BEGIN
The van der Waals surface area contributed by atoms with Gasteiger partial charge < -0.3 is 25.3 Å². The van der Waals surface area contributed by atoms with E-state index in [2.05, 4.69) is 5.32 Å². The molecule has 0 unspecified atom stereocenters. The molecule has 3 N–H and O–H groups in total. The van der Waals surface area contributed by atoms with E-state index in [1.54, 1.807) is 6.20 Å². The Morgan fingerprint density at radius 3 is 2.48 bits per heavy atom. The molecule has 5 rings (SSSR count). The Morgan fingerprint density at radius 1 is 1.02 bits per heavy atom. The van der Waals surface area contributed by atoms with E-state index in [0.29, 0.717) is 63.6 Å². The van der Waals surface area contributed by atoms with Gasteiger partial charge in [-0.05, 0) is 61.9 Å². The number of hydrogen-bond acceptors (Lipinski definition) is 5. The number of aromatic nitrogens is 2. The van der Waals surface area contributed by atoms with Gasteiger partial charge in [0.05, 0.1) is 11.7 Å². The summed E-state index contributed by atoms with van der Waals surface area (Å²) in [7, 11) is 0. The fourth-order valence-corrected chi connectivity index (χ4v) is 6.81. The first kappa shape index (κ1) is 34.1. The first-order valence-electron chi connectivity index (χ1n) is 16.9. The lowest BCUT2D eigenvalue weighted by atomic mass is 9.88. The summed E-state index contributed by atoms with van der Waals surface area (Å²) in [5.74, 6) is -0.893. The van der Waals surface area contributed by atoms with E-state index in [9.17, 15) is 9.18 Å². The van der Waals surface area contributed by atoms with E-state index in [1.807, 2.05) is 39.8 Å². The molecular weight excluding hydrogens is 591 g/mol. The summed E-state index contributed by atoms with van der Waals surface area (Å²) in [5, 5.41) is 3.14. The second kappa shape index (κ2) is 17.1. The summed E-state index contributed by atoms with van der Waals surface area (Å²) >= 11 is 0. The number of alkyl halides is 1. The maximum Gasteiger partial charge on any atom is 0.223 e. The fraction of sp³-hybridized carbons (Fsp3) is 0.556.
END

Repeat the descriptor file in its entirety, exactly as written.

The van der Waals surface area contributed by atoms with Gasteiger partial charge < -0.3 is 25.3 Å². The van der Waals surface area contributed by atoms with E-state index in [2.05, 4.69) is 5.32 Å². The molecule has 0 unspecified atom stereocenters. The molecule has 3 N–H and O–H groups in total. The van der Waals surface area contributed by atoms with E-state index in [1.54, 1.807) is 6.20 Å². The Morgan fingerprint density at radius 3 is 2.48 bits per heavy atom. The molecule has 5 rings (SSSR count). The Morgan fingerprint density at radius 1 is 1.02 bits per heavy atom. The van der Waals surface area contributed by atoms with E-state index in [0.29, 0.717) is 63.6 Å². The van der Waals surface area contributed by atoms with Gasteiger partial charge in [-0.05, 0) is 61.9 Å². The number of hydrogen-bond acceptors (Lipinski definition) is 5. The number of aromatic nitrogens is 2. The van der Waals surface area contributed by atoms with Gasteiger partial charge in [0.05, 0.1) is 11.7 Å². The summed E-state index contributed by atoms with van der Waals surface area (Å²) in [7, 11) is 0. The fourth-order valence-corrected chi connectivity index (χ4v) is 6.81. The first kappa shape index (κ1) is 34.1. The first-order valence-electron chi connectivity index (χ1n) is 16.9. The lowest BCUT2D eigenvalue weighted by atomic mass is 9.88. The summed E-state index contributed by atoms with van der Waals surface area (Å²) in [5.74, 6) is -0.893. The van der Waals surface area contributed by atoms with E-state index in [9.17, 15) is 9.18 Å². The van der Waals surface area contributed by atoms with E-state index in [1.807, 2.05) is 39.8 Å². The molecular weight excluding hydrogens is 591 g/mol. The summed E-state index contributed by atoms with van der Waals surface area (Å²) in [5, 5.41) is 3.14. The second kappa shape index (κ2) is 17.1. The summed E-state index contributed by atoms with van der Waals surface area (Å²) >= 11 is 0. The number of alkyl halides is 1. The maximum Gasteiger partial charge on any atom is 0.223 e. The fraction of sp³-hybridized carbons (Fsp3) is 0.556.